US and European scientists have identified six more genes that play a role in Type 2 diabetes, bringing the total number of genetic variations associated with the disease to 16. The research, published in the journal Nature Genetics, combined the results of three earlier studies carried out on over 10,000 people. Follow-up experiments then confirmed that particular versions of the JAZF1, CDC123-CAMK1D, TSPAN8-LGR5, THADA, ADAMTS9 and NOTCH2 genes confer an increased risk of Type 2 diabetes.
Type 2 diabetes affects over 170 million people worldwide. People with diabetes cannot regulate their blood sugar levels properly, either because their pancreas is not making enough insulin, or because the body becomes resistant to its effects. Type 2 diabetes usually affects people over the age of 40. It is more common in overweight, inactive people, and those with a family history of the disease.
The latest findings will shed light on the processes that go wrong in diabetes, paving the way for new approaches to preventing and treating the disease, say the researchers. 'None of the genes we have found was previously on the radar screen of diabetes researchers', said Professor Mark McCarthy, co-leader of the study.
Interestingly, one of the newly discovered genes - JAZF1 - is also known to play a role in prostate cancer. People who inherit two copies of a particular variant of this gene have a 30 per cent increased chance of developing diabetes, while a different version of the same gene appears to increase the risk of prostate cancer. It seems that for JAZF1, as well as at least two other genes identified last year, a raised risk of diabetes is probably 'balanced' by a reduced risk of cancer.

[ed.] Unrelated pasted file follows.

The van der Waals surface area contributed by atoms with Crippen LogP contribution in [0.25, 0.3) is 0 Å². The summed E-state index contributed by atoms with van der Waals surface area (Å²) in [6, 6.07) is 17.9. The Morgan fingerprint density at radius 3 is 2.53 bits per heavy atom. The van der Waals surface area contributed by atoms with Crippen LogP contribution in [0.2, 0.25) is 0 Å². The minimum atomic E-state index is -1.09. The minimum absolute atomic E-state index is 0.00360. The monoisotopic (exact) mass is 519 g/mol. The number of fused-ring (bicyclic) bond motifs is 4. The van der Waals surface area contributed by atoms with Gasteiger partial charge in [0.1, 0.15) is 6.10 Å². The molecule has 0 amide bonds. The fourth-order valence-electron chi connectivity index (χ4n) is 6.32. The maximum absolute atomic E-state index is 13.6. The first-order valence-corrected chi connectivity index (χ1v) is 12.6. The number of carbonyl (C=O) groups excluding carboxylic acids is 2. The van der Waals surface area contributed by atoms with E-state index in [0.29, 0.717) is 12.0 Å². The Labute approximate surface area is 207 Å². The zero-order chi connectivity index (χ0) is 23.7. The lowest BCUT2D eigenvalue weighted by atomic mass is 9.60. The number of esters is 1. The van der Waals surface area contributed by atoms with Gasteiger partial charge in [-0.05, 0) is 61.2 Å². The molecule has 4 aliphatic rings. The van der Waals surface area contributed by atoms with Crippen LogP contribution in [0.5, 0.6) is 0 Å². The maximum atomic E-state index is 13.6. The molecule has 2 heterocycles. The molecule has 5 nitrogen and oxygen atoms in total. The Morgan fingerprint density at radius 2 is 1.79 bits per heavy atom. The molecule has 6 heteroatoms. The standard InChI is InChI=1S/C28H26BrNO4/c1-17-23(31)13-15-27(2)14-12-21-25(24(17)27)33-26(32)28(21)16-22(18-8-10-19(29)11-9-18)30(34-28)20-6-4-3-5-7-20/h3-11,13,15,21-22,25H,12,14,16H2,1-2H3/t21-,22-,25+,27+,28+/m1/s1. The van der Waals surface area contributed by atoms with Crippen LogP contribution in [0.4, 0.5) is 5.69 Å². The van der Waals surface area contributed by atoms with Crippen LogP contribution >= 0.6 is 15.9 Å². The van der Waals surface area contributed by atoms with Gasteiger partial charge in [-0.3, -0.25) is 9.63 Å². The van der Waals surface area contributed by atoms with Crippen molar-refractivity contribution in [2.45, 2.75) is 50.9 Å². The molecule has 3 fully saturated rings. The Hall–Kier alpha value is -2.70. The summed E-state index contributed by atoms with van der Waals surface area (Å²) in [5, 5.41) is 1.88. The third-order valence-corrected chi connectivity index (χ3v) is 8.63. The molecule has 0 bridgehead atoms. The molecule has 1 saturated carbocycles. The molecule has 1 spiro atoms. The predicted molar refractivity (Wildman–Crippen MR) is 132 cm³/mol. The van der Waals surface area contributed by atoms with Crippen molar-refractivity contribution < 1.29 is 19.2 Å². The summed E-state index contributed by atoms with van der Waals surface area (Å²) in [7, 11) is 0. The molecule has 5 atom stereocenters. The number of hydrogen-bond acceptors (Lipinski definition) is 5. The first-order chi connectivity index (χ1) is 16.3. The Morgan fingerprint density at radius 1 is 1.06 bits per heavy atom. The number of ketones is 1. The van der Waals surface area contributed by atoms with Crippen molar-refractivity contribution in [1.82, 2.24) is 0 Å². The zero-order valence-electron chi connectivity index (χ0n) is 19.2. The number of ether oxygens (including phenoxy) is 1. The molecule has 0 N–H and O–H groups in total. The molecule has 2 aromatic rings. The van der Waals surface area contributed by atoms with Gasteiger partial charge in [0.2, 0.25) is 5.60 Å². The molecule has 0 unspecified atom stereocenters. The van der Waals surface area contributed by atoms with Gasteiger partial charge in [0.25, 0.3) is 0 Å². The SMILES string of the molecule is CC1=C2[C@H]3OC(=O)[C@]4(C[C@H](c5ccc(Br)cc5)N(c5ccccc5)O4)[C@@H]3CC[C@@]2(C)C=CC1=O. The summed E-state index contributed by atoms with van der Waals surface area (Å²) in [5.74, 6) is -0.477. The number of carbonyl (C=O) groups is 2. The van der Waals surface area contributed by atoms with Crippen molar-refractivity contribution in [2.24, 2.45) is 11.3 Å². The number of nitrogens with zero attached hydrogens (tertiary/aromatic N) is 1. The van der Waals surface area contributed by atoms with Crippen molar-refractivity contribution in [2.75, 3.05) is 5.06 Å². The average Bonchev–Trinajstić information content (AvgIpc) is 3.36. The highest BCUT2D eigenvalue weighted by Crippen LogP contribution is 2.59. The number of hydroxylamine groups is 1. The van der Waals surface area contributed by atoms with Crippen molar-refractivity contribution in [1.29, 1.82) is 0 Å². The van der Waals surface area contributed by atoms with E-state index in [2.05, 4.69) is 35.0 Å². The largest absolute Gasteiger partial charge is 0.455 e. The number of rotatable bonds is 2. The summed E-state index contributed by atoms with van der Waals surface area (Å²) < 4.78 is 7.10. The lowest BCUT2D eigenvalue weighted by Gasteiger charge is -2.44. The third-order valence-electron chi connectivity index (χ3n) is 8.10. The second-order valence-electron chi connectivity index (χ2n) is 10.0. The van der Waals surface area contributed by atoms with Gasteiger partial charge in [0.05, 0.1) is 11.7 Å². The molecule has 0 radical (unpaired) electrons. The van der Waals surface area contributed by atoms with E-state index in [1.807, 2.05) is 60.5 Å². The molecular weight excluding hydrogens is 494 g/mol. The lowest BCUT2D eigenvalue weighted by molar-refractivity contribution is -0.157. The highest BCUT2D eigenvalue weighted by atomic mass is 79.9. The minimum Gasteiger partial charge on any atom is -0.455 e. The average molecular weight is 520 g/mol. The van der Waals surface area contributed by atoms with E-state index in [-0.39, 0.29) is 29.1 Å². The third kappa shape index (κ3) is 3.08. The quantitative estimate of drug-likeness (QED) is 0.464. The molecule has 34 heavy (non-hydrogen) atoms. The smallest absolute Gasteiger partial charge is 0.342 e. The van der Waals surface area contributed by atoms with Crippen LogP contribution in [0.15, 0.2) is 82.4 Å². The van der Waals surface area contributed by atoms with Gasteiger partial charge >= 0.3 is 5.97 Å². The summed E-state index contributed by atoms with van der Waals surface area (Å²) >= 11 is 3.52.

Professor McCarthy said that while one such 'seesaw' gene could be a fluke, the fact that three have so far been discovered makes it more likely that the biological mechanisms underlying the two diseases are connected. One explanation could be that gene variants that trigger increased cell multiplication protect against diabetes, as they could help the pancreas make more insulin-producing beta cells. However, these same variants could increase the risk of cancer, which is essentially the uncontrolled growth and multiplication of cells. 'Put bluntly, too great a tendency fro cell cycle and cell division would tend to predispose to cancer, and too little towards diabetes', said McCarthy.